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Field Projects

Field Projects - Dikika

excavation in Dikia The time interval spanning approximately 4-3 million years ago (Ma) brackets the known occurrences of Australopithecus afarensis, which recently has been joined in this interval by two new taxa, Kenyanthropus platyops and Australopithecus bahrelghazali from Kenya and Chad respectively. The proliferation of hominid taxa is a consequence of recent paleontological field efforts in the African Pliocene, but we have very limited understanding of the diversity, variability and biogeography of these taxa in the roughly 1 million years following the earliest occurrences of A. afarensis around 4 Ma in the middle Awash deposits of Ethiopia and at Laetoli in Tanzania to the denser occurrences about 3 Ma at Hadar.



Map of AfricaMap of Ethiopia

The Pliocene sediments at Dikika, Ethiopia, just south of Hadar, present an excellent opportunity to recover more fossil data spanning this crucial time period – data that could help resolve the ecological relationships among the contemporaneous species and shed light on their phylogenetic relationships to ancestral and descendent taxa. Sediments are extensive and efforts from four preliminary field seasons at Dikika indicate that the region is extremely fossiliferous and has already yielded two exciting hominid discoveries. The project has been very conservative in fossil collection, choosing instead to first develop a thorough understanding of the geology and physical geography of the region.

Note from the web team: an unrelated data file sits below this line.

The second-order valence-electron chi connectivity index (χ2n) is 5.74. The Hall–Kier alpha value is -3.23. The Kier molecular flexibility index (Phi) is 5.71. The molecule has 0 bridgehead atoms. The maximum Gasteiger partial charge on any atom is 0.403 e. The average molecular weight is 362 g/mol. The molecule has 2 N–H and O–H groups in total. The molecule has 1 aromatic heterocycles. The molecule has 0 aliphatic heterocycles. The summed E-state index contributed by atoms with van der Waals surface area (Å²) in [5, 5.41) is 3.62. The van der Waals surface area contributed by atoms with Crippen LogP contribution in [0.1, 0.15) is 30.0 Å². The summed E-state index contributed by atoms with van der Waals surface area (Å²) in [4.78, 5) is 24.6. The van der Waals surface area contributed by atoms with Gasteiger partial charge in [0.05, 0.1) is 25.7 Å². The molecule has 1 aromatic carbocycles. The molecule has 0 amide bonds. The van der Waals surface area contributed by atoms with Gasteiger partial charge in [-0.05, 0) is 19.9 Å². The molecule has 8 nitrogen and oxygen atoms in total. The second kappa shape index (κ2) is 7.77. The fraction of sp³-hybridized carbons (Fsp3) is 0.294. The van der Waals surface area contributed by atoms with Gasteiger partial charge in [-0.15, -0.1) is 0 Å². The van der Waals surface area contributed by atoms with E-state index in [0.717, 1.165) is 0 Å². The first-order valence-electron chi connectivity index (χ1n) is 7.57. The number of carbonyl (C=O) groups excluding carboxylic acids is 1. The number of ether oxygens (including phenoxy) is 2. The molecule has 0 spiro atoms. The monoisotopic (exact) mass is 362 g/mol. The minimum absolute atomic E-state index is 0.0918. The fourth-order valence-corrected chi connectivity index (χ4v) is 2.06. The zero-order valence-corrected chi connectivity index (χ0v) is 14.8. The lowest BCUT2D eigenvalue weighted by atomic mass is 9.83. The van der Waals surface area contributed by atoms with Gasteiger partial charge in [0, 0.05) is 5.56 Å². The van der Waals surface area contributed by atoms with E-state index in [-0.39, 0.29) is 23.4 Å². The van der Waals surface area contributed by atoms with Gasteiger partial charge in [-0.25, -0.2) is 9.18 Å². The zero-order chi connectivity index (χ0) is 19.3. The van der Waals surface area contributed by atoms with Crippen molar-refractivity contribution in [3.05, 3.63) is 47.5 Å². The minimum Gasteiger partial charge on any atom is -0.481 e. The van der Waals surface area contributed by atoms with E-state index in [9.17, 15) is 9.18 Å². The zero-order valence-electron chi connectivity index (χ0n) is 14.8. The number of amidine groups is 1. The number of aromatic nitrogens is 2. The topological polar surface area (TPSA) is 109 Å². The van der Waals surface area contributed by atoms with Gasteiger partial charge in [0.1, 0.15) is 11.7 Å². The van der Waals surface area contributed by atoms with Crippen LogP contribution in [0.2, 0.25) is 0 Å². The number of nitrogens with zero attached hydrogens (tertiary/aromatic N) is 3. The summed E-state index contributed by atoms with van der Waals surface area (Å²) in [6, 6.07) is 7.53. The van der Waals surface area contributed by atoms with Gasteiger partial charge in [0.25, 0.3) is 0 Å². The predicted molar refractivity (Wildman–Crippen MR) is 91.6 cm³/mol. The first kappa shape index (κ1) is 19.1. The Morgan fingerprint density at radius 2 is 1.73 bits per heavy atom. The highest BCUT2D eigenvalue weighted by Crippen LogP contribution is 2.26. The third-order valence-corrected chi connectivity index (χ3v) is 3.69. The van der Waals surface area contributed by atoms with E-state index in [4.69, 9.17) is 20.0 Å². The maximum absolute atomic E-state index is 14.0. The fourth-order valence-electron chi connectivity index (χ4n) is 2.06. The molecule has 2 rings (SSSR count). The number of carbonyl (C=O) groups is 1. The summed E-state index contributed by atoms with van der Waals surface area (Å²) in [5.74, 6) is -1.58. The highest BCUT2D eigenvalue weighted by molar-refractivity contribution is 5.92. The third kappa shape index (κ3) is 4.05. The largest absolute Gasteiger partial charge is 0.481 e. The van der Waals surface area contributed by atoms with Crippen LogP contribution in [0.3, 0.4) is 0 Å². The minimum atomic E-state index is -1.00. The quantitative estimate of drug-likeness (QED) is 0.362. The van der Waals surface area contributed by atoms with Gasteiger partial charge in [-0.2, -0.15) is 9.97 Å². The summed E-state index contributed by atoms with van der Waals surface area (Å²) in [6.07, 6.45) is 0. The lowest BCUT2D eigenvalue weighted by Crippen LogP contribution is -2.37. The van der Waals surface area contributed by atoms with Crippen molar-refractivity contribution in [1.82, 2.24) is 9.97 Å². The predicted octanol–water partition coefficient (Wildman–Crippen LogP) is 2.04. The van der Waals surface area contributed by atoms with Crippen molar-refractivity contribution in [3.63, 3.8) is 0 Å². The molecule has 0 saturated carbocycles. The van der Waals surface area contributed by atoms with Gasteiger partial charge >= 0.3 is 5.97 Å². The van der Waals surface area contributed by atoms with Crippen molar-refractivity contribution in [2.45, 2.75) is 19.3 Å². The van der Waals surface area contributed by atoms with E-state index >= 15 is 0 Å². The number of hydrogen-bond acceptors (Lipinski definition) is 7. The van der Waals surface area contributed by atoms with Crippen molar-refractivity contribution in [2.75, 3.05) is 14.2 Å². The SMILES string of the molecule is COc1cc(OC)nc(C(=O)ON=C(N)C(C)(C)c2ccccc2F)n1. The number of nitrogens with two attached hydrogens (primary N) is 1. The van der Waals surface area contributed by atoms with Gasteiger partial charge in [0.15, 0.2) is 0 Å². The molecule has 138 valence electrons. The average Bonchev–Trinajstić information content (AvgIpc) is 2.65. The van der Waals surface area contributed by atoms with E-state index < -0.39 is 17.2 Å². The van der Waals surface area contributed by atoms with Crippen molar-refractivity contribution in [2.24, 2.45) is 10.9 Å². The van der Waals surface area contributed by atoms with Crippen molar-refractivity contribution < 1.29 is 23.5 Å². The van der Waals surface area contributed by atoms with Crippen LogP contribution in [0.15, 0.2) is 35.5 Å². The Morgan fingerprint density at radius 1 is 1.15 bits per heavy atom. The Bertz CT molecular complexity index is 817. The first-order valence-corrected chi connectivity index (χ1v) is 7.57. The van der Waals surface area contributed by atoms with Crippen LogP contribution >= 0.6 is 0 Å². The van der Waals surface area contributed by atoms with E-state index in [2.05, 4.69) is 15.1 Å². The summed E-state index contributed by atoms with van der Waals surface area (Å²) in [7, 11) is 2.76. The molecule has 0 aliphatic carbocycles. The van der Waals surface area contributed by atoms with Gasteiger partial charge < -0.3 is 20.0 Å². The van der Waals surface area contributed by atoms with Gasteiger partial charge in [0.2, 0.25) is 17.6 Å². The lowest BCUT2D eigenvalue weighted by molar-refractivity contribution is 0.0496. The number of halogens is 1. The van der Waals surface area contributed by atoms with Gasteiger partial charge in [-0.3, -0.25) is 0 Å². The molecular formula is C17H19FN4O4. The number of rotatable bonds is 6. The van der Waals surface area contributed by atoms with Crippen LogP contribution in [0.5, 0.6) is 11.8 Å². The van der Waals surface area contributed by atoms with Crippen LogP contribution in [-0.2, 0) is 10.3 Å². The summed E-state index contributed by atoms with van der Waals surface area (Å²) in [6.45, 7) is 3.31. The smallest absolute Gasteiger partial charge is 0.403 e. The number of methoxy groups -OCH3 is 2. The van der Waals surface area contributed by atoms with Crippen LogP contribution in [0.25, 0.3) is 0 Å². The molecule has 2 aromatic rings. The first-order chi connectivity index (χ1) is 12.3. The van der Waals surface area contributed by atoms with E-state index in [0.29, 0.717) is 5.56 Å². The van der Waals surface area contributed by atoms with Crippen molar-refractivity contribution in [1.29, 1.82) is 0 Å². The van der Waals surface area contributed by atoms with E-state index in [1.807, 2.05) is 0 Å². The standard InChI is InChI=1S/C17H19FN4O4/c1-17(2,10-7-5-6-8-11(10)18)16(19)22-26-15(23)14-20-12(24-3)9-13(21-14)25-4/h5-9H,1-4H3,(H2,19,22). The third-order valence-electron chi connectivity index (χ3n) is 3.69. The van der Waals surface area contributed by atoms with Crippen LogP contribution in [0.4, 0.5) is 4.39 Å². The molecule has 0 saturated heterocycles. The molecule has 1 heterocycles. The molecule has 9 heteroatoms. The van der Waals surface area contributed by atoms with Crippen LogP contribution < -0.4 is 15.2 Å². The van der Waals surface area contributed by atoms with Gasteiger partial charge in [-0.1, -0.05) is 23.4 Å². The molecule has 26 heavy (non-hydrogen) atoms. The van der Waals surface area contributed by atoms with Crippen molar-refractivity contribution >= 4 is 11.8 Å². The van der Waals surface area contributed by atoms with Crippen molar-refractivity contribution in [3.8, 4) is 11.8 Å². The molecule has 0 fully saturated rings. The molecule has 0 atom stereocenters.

We are conducting our annual fieldwork with the following objectives in mind:

  1. Detailed mapping and survey of the study area: our goal is to elevate to a new level the standard for mapping the geological and geographical provenience of all fossil discoveries.
  2. Documenting the paleoanthropological content of the Basal Member of the Hadar Formation: the objective here is twofold, first to recover additional skeletal elements from the previous hominid finds through more intensive screening of the localities, and secondly to initiate paleontological surveys in new areas, with the development of our knowledge of the stratigraphy of the region.
  3. Establishing the intrabasinal geological, paleoenvironmental and taphonomic context of Dikika: in order to extend our knowledge beyond just the phylogenetics and systematics of hominids we will also examine the paleoenvironmental context within the basin following two complimentary tracks, geological and paleobiological.
  4. Interbasinal paleoecological comparisons: comparison with related taxa requires collaboration and comparison across basins. Data collected in the course of this project will provide input to interdependent research projects across basins in order to establish how the Dikika fauna and geology fit into the larger landscape of East African paleobiogeography and paleoecology.